The development of automated external defibrillators (AEDs) enabled the potential life-saving benefit of rapid defibrillation to be extended into locations outside traditional boundaries. Defibrillation with these devices could now be provided by minimally medically trained persons such as firefighters and police officers. The survival benefit from AED deployment by such users led to the presumption that even more rapid defibrillation might be provided by placement of AEDs in public settings where large numbers of persons are present, and where defibrillation might be accomplished by even less-trained persons, and possibly even by persons not trained at all in AED use. And thus emerged the initiative known as public access defibrillation, or PAD. In this chapter, experience with PAD is described in several different settings, fortunately with acquisition and reporting of data to permit analysis of outcomes. Experience to date is surely encouraging, yet questions remain. Pell and colleagues have raised such questions pertaining to cost-effectiveness and have recommended expansion of first-responder defibrillation such as by police or firefighters and bystander cardiopulmonary resuscitation as more defensible options to PAD.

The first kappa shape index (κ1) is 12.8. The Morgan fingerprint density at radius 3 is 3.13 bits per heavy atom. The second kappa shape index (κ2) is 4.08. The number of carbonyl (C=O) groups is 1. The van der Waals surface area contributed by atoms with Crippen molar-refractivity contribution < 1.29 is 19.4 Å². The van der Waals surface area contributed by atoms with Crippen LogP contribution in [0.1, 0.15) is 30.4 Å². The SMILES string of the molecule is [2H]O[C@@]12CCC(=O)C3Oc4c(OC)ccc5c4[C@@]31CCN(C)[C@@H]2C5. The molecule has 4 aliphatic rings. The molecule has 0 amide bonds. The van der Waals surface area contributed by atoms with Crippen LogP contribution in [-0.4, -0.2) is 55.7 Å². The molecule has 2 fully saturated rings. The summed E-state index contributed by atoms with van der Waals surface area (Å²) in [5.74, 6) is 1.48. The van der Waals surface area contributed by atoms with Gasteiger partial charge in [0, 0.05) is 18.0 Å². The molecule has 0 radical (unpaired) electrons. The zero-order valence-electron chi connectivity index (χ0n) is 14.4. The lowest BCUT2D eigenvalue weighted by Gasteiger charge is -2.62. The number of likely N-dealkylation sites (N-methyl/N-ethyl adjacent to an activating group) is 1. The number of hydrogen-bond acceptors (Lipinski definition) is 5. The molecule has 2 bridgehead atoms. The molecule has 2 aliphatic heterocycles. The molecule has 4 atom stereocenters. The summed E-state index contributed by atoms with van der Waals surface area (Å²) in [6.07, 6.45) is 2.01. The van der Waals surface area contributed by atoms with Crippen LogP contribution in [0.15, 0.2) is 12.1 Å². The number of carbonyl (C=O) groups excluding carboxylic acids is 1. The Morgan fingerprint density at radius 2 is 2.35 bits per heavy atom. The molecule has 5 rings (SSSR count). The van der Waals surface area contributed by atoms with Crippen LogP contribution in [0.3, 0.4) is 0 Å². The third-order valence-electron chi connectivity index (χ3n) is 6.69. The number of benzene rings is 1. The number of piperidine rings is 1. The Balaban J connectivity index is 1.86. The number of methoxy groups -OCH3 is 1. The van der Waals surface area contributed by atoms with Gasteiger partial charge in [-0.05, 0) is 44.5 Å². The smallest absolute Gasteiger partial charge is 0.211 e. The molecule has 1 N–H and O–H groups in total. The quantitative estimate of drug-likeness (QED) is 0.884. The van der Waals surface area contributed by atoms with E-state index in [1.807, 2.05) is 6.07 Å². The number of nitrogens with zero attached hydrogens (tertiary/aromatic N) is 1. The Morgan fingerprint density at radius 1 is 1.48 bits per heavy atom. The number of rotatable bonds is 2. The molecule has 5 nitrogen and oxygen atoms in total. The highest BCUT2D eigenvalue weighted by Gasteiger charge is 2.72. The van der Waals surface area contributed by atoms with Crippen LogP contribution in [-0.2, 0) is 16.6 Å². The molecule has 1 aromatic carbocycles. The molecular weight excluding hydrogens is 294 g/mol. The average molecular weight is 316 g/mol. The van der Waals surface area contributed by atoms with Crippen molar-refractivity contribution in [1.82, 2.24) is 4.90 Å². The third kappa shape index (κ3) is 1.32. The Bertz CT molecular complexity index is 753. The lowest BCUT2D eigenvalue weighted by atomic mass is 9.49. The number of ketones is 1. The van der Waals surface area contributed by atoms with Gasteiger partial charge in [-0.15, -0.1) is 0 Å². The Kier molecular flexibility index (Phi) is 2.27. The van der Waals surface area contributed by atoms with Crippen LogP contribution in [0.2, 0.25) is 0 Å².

In the PAD Trial reported by Peberdy in this chapter the low number of events is disheartening in light of the magnitude of the commitment in terms of numbers of persons trained and devices deployed, and the multiple locations in which AEDs were deployed. This observation may reflect yet another reality: the incidence of ventricular fibrillation (VF) as the presenting rhythm in out-of-hospital arrest settings is declining at an impressive rate, as reported now by several cardiac arrest investigators.